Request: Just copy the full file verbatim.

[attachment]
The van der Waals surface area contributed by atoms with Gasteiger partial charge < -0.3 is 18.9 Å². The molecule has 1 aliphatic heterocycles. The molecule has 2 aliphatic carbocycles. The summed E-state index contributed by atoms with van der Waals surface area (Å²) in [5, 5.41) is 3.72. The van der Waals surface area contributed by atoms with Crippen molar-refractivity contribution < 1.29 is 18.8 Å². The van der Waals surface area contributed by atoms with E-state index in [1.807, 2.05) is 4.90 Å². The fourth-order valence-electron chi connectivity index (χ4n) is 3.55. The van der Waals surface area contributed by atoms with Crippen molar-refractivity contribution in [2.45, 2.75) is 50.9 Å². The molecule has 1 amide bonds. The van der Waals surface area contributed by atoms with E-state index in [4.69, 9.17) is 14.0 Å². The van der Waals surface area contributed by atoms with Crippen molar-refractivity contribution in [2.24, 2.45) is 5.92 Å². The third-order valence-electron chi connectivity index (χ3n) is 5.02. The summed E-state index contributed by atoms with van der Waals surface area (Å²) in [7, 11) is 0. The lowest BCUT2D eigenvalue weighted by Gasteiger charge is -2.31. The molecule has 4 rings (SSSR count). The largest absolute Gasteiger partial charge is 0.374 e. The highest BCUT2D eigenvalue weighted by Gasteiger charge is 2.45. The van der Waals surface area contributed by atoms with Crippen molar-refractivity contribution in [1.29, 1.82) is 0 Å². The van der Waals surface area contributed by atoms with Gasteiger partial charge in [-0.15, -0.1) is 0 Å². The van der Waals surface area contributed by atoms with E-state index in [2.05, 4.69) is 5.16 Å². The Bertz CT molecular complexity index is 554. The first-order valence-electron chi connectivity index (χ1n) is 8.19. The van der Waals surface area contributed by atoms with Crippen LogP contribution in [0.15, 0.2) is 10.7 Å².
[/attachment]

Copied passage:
The van der Waals surface area contributed by atoms with Gasteiger partial charge < -0.3 is 18.9 Å². The molecule has 1 aliphatic heterocycles. The molecule has 2 aliphatic carbocycles. The summed E-state index contributed by atoms with van der Waals surface area (Å²) in [5, 5.41) is 3.72. The van der Waals surface area contributed by atoms with Crippen molar-refractivity contribution < 1.29 is 18.8 Å². The van der Waals surface area contributed by atoms with E-state index in [1.807, 2.05) is 4.90 Å². The fourth-order valence-electron chi connectivity index (χ4n) is 3.55. The van der Waals surface area contributed by atoms with Crippen molar-refractivity contribution in [2.45, 2.75) is 50.9 Å². The molecule has 1 amide bonds. The van der Waals surface area contributed by atoms with E-state index in [4.69, 9.17) is 14.0 Å². The van der Waals surface area contributed by atoms with Crippen molar-refractivity contribution in [2.24, 2.45) is 5.92 Å². The third-order valence-electron chi connectivity index (χ3n) is 5.02. The summed E-state index contributed by atoms with van der Waals surface area (Å²) in [7, 11) is 0. The lowest BCUT2D eigenvalue weighted by Gasteiger charge is -2.31. The molecule has 4 rings (SSSR count). The largest absolute Gasteiger partial charge is 0.374 e. The highest BCUT2D eigenvalue weighted by Gasteiger charge is 2.45. The van der Waals surface area contributed by atoms with Crippen molar-refractivity contribution in [1.29, 1.82) is 0 Å². The van der Waals surface area contributed by atoms with Gasteiger partial charge in [-0.15, -0.1) is 0 Å². The van der Waals surface area contributed by atoms with E-state index in [2.05, 4.69) is 5.16 Å². The Bertz CT molecular complexity index is 554. The first-order valence-electron chi connectivity index (χ1n) is 8.19. The van der Waals surface area contributed by atoms with Crippen LogP contribution in [0.15, 0.2) is 10.7 Å².